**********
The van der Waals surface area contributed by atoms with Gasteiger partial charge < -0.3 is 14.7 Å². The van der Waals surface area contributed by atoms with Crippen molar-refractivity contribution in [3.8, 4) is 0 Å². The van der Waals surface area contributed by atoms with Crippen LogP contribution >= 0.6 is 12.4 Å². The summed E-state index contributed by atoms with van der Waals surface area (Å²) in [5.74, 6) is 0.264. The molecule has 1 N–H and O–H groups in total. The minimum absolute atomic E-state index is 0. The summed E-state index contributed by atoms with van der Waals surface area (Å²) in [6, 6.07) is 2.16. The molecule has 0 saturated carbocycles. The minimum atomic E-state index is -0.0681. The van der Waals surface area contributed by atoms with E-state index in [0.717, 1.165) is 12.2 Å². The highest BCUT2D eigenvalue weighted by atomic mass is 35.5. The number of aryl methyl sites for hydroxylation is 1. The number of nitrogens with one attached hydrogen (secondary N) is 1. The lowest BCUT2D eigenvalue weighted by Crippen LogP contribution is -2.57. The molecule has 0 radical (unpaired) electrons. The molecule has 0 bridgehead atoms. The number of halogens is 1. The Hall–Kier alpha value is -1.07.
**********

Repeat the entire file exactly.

The van der Waals surface area contributed by atoms with Gasteiger partial charge < -0.3 is 14.7 Å². The van der Waals surface area contributed by atoms with Crippen molar-refractivity contribution in [3.8, 4) is 0 Å². The van der Waals surface area contributed by atoms with Crippen LogP contribution >= 0.6 is 12.4 Å². The summed E-state index contributed by atoms with van der Waals surface area (Å²) in [5.74, 6) is 0.264. The molecule has 1 N–H and O–H groups in total. The minimum absolute atomic E-state index is 0. The summed E-state index contributed by atoms with van der Waals surface area (Å²) in [6, 6.07) is 2.16. The molecule has 0 saturated carbocycles. The minimum atomic E-state index is -0.0681. The van der Waals surface area contributed by atoms with E-state index in [0.717, 1.165) is 12.2 Å². The highest BCUT2D eigenvalue weighted by atomic mass is 35.5. The number of aryl methyl sites for hydroxylation is 1. The number of nitrogens with one attached hydrogen (secondary N) is 1. The lowest BCUT2D eigenvalue weighted by Crippen LogP contribution is -2.57. The molecule has 0 radical (unpaired) electrons. The molecule has 0 bridgehead atoms. The number of halogens is 1. The Hall–Kier alpha value is -1.07.